First, participants donned EEG monitors and performed a challenging cognitive control task specifically designed to trip them up. “We saw a beautiful burst of low-frequency activity [from the medial-frontal cortex] right after someone made a mistake,” said Reinhart. “But it was deficient in our patients with schizophrenia.”
In healthy individuals, these theta waves were steady and synchronized, but in people with schizophrenia, the waves were weak and disorganized, suggesting that they were having a harder time processing the mistake. And the subjects’ behavior bore that out—the healthy subjects slowed down by a few milliseconds when they made mistakes and did better in the next round, while the subjects with schizophrenia did not.
After tDCS, the picture was dramatically different. The electrical stimulation to the scalp significantly improved the strength and synchrony of the brain waves in both groups but most notably in people with schizophrenia. “The results of our study clearly indicate that it is possible to restore error-monitoring in people with schizophrenia with tDCS,” said Park.
- Acute working memory improvement after tDCS in antidepressant-free patients with Major Depressive Disorder. All effect sizes were large. In other words, one session of tDCS acutely enhanced WM in depressed subjects…(Paywall)
- Neurobiological Effects of Transcranial Direct Current Stimulation: A Review The purpose of this systematic review is to summarize the current knowledge regarding the neurobiological mechanisms involved in the effects of tDCS. (pdf)
- Modulating Human Procedural Learning by Cerebellar Transcranial Direct Current Stimulation. Our finding that anodal cerebellar tDCS improves an implicit learning type essential to the development of several motor skills or cognitive activity suggests that the cerebellum has a critical role in procedural learning. (Paywall)
- Neuroenhancement of the aging brain: Restoring skill acquisition in old subjects. These results suggest noninvasive brain stimulation as a promising and safe tool to potentially assist functional independence of aged individuals in daily life. (Paywall)
- Examining transcranial direct-current stimulation (tDCS) as a treatment for hallucinations in schizophrenia. Although this study is limited by the small sample size, the results show promise for treating refractory auditory verbal hallucinations and other selected manifestations of schizophrenia. (Paywall)
- Modulation of training by single-session transcranial direct current stimulation to the intact motor cortex enhances motor skill acquisition of the paretic hand.These results indicate that tDCS is a promising tool to improve not only motor behavior, but also procedural learning. (Paywall)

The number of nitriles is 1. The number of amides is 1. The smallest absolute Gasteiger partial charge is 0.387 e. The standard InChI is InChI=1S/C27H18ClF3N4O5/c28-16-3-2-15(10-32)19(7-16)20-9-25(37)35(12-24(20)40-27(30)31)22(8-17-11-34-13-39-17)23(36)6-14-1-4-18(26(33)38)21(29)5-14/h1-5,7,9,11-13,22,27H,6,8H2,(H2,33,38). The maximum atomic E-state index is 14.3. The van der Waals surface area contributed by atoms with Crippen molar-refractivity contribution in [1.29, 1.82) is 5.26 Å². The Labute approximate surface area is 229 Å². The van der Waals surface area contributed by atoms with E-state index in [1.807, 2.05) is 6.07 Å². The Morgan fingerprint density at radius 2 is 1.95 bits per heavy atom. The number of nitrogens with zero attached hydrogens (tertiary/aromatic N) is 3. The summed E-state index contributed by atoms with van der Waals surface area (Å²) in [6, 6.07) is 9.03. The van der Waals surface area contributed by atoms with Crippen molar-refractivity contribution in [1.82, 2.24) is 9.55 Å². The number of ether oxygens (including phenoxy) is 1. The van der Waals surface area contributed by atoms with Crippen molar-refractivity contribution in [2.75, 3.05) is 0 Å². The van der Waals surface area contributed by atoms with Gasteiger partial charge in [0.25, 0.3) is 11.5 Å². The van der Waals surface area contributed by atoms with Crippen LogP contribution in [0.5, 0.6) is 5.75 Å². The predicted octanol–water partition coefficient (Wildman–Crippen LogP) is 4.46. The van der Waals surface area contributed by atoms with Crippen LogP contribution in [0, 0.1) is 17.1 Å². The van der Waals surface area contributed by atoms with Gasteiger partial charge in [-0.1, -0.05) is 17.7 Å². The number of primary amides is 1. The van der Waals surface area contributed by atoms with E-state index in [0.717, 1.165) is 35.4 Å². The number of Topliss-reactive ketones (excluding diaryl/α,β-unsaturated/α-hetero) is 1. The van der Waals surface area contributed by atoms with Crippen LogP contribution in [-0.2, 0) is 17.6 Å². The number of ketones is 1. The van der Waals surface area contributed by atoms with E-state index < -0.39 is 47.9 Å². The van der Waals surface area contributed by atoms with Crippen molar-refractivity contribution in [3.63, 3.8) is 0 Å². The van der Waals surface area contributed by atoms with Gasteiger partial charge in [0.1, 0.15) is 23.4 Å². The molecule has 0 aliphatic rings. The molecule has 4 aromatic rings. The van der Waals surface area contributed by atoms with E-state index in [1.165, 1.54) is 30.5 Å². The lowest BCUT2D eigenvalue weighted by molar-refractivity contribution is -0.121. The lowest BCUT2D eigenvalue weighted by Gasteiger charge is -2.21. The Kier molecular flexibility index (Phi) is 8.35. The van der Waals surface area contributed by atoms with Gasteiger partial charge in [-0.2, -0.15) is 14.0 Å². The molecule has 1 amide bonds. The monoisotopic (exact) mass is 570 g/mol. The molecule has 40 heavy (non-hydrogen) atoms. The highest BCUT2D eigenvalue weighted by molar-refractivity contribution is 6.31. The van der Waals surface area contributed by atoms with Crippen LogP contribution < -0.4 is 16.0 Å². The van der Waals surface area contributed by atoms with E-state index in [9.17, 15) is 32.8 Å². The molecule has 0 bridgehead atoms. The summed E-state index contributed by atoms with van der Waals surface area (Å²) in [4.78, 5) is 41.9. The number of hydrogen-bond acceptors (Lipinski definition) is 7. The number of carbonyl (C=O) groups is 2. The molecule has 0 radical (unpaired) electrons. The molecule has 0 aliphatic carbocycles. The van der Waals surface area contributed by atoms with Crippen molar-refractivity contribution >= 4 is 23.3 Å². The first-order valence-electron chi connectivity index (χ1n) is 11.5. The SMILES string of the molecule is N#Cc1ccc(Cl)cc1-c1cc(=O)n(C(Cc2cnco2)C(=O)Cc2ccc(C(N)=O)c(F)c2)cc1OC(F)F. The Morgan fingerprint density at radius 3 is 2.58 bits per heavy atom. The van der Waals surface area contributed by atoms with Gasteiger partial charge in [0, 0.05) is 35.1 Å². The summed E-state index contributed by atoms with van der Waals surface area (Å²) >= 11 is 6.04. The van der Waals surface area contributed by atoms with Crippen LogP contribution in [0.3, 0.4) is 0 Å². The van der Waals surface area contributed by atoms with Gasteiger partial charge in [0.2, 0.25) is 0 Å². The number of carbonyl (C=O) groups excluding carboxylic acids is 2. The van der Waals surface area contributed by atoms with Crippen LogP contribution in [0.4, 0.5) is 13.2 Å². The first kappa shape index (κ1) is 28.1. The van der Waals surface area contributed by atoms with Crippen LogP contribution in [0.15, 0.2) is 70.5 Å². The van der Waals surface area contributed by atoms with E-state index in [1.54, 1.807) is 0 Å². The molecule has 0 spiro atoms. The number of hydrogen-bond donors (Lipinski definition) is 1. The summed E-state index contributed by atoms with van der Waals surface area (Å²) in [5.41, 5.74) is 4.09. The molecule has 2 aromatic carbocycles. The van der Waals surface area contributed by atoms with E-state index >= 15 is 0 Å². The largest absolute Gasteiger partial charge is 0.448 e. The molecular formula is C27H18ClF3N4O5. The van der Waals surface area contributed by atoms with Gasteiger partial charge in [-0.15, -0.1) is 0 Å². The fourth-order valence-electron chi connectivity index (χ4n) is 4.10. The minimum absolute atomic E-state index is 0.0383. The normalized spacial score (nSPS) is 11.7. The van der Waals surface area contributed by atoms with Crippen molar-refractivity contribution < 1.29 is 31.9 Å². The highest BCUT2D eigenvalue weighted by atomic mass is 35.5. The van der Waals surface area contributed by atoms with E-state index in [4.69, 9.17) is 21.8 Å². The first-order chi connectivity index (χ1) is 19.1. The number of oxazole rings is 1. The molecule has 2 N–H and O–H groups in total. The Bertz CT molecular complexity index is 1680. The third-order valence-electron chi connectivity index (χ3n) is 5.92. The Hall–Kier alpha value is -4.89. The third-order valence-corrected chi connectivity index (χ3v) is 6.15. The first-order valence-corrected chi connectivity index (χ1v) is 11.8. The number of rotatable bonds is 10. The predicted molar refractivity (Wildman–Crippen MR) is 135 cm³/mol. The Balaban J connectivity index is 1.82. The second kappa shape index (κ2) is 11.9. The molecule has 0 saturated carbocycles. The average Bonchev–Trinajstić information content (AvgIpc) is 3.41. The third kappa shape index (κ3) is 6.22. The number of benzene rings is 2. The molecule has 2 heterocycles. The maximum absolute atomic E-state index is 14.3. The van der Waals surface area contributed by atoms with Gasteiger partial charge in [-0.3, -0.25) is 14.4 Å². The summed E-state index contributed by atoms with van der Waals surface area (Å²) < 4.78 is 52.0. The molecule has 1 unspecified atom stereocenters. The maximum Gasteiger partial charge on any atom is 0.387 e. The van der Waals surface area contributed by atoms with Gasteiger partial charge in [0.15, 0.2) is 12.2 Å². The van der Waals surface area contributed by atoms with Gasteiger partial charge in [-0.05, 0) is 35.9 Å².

- Interactions between transcranial direct current stimulation (tDCS) and pharmacological interventions in the Major Depressive Episode: Findings from a naturalistic study. tDCS over the DLPFC acutely improved depressive symptoms. Besides the inherent limitations of our naturalistic design, our results suggest that tDCS effects might vary according to prior pharmacological treatment… (Paywall)
- Amelioration of Cognitive Control in Depression by Transcranial Direct Current Stimulation. Deficient cognitive control over emotional distraction is a central characteristic of major depressive disorder (MDD). The present study demonstrates that anodal tDCS applied to the left dlPFC improves deficient cognitive control in MDD. (Paywall)
- Comparing immediate transient tinnitus suppression using tACS and tDCS: a placebo-controlled study. Our main result was that bifrontal tDCS modulates tinnitus annoyance and tinnitus loudness… (Paywall)
- Review of transcranial direct current stimulation in poststroke recovery. In this review, we summarize characteristics of tDCS (method of stimulation, safety profile, and mechanism) and its application in the treatment of various stroke-related deficits… (Paywall)
- Enhancing vigilance in operators with prefrontal cortex transcranial direct current stimulation (tDCS). These findings indicate that tDCS may be well-suited to mitigate performance degradation in work settings requiring sustained attention or as a possible treatment for neurological or psychiatric disorders involving sustained attention. (Paywall)